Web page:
Harvard Law School’s Forum on Corporate Governance has this post, based on information from Institutional Shareholder Services, Inc., on shareholder resolutions regarding corporate political spending during the 2022 proxy season:
More shareholder resolutions were filed in the 2022 proxy season than in the previous year, with 586 environmental and social proposals submitted at U.S. companies so far, compared with 561 in 2021. Though many have since been withdrawn, many have been or will be voted on. According to data from ISS Corporate Solutions, 569 shareholder resolutions on ESG issues have either been voted on or are pending in annual meetings through November this year….
There were a number of different kinds of resolutions focused on political spending, all trying to get at slightly differing types of information:
– Report on Political Contributions
– Report on Congruency of Political Spending with Company Values and Priorities
– Report on Global Public Policy and Political Influence
– Report on Political Contributions and Expenditures
– Issue Transparency Report on Global Public Policy and Political Influence
Some 19 proposals were filed on political spending in this year’s proxy season, with 16 already coming to a vote. Two of those, (Dollar General Corporation and Twitter, Inc.) received majority support. Overall average support was 34.1%. While the highest level of support was over 50%, the lowest was 4.2% at DISH Network Corporation, a company that is majority owned by insiders.
The door revolves. From Politico:
The California Democrat, who spent a decade in the House and 24 years in the Senate, doesn’t plan to register as a lobbyist. Instead, she’ll advise clients of Mercury Public Affairs, which represents corporate clients such as Airbnb and AT&T, as well as foreign governments, including those of Qatar and Turkey.
A piece in the Atlantic on the governance options available to billionaires:
When people think about the political relevance of Michael Bloomberg’s money, they tend to think about how his massive spending helps his campaigns: the record $261 million he spent on his three successful mayoral runs, the billions he could end up spending on his quest for the presidency. What people often miss is that Bloomberg actually spent more of his own money boosting his policy efforts in city hall than he did to get there.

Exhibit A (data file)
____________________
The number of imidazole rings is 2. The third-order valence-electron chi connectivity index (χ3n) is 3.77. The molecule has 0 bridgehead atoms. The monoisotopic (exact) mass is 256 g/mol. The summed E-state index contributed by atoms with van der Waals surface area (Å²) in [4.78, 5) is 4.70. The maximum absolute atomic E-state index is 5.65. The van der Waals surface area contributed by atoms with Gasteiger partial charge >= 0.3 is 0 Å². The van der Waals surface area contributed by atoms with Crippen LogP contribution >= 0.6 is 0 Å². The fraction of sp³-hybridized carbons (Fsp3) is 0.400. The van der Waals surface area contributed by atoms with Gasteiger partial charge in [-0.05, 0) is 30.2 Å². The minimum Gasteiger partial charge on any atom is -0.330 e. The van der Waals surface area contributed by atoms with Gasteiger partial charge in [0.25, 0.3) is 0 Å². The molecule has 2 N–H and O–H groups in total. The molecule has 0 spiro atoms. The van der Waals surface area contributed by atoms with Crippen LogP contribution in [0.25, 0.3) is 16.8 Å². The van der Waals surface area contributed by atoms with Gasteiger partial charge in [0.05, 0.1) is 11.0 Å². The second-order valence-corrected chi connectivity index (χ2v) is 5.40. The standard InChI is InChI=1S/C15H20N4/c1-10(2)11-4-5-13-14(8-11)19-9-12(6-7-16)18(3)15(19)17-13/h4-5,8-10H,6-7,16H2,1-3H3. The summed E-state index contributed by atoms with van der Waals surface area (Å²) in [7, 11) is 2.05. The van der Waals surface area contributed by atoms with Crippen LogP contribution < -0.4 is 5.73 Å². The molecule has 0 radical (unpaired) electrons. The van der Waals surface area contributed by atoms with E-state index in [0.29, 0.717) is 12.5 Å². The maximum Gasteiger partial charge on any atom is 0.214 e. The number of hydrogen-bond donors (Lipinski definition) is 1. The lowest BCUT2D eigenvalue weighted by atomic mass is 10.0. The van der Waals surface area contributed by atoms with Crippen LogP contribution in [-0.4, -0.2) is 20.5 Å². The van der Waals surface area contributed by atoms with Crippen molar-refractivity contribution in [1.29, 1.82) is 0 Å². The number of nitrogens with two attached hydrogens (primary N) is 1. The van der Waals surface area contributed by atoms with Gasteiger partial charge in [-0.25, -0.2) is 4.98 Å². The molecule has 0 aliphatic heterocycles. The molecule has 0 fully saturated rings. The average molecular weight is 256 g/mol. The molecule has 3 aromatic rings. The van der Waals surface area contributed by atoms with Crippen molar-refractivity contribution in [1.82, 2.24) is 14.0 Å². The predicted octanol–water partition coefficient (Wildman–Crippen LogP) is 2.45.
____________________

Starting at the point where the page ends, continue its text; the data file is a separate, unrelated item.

Part of Bloomberg’s presidential sales pitch is that his personal wealth—he’s worth an estimated $56 billion—makes him incorruptible. Not only is he unbribeable; being rich enough to never take political contributions, he can assume office unbeholden to donors. But Bloomberg is so rich that he shifts the direction of potential influence: Donors may not be able to buy influence, but he can use his wealth to push things in the directions he wants.
Speaking of mobilization, the Washington Times has questions:
The National Rifle Association, after shedding its president and top lobbyist this year amid a string of internal disputes and legal battles, finds itself at a crossroads with Republican politicos wondering whether the group is still high powered or a campaign dud.
The cloud of doubts about the NRA is stunning just four years after the gun rights group helped Donald Trump win the presidential election.
The NRA says it plans to play a pivotal role, as always, in elections this year, especially because gun rights advocates are rallying against gun control platforms of the Democratic presidential contenders.
It’s an open question, however, whether Mr. Trump and like-minded political candidates can expect the same level of financial and organizational support as they did in 2016.